Since we paid good money for our clothes we at least want to get some money back in return. I often sell on eBay, Poshmark, Vinted, and even at Plato’s Closet. Plato’s Closet is convenient because you get cash right away, but sometimes the return for your clothes isn’t the best. For example, if they feel that they can sell your item for $10 they will give you #3.50 for it. “Really, just $3.50,” is what I thought, but that’s better than nothing. If you don’t need immediate cash it might be better to go the eBay, Poshmark, or Vinted route. Each site is better at selling certain items than others, (i.e. Poshmark is great for selling women’s clothing and eBay is a good site for selling athletic wear) but the return is usually better than Plato’s Closet. If all else fails, donate it! There is no sense in keeping clothes you don’t wear or like around.


Let Price Hold You Back

Often, we don’t want to sell our clothes because they cost so much money in the first place. It was expensive but having it hang in your closet unused isn’t going to help you. Maybe you can sell if for money or maybe you’ll just have to donate it. But letting it sit in your closet cluttering up your life is not an option. Don’t let the price tag trick you into keeping things you don’t use.

Create A Uniform

Yes, some of the most successful people like Steve Jobs and Mark Zuckerberg all created uniforms for themselves. Their uniforms generally consist of something like a black shirt, dad jeans, and tennis shoes. But let’s be honest, no twenty-something female is trying to wear the same thing every day. I’m all about expressing my own style and of course not about the dad jeans, so a uniform doesn’t really work for me. Instead, I find it easier to establish hard and fast rules for what I wear. For example, bodycon items don’t look good on me. I simply don’t have the body for them and while it’s 2017 and fashion rules don’t matter anymore, I just don’t feel comfortable in that clothing. With that said, one of my rules is “no bodycon clothing”. This makes it easy for me when I go shopping, especially online. When I see a bodycon skirt that I like and it looks fabulous on the model, I must remind myself that I don’t wear bodycon items and the reasons why. These rules help to take the thinking out of the many options you’re faced with while shopping. Creating rules for your style saves your wallet, and your minimalist wardrobe.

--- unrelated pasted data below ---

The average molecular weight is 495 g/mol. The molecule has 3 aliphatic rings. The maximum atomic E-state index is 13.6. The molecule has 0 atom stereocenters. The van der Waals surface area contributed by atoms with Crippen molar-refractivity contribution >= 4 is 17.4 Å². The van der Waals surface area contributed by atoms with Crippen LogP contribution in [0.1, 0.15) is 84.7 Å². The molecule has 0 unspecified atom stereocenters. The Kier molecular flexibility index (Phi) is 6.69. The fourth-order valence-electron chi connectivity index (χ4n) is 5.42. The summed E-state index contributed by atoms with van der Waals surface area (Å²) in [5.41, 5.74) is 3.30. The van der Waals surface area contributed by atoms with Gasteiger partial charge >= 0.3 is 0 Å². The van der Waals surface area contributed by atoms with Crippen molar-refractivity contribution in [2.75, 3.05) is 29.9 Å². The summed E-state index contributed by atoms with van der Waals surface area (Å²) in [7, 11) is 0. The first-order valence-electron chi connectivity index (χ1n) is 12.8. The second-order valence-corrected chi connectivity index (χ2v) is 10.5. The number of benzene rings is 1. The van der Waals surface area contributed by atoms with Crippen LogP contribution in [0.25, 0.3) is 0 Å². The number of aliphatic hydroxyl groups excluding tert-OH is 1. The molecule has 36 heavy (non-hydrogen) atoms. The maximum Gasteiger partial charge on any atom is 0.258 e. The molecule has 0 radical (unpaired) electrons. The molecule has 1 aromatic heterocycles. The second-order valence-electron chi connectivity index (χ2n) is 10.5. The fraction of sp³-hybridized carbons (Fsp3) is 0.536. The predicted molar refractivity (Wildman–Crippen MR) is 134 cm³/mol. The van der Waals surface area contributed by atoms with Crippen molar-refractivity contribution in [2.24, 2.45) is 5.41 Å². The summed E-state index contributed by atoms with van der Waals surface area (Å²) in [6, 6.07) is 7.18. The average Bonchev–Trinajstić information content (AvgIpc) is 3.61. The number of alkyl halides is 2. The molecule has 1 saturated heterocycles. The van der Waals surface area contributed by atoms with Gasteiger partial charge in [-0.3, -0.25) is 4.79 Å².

I would love to say that after reading this post, you’re well on your way to minimalism, but you probably still have a long way to go, I know I do. Minimalism is a lifestyle not something you do once. The idea of living with solely what you need is an interesting philosophy and your wardrobe is a great place to start if you’re interested. But if you are interested, hopefully this post was helpful in jumpstarting you. Let me know in the comments down below your thoughts on minimalism, particularly when it comes to your wardrobe, and any steps you’ve taken to live more simply.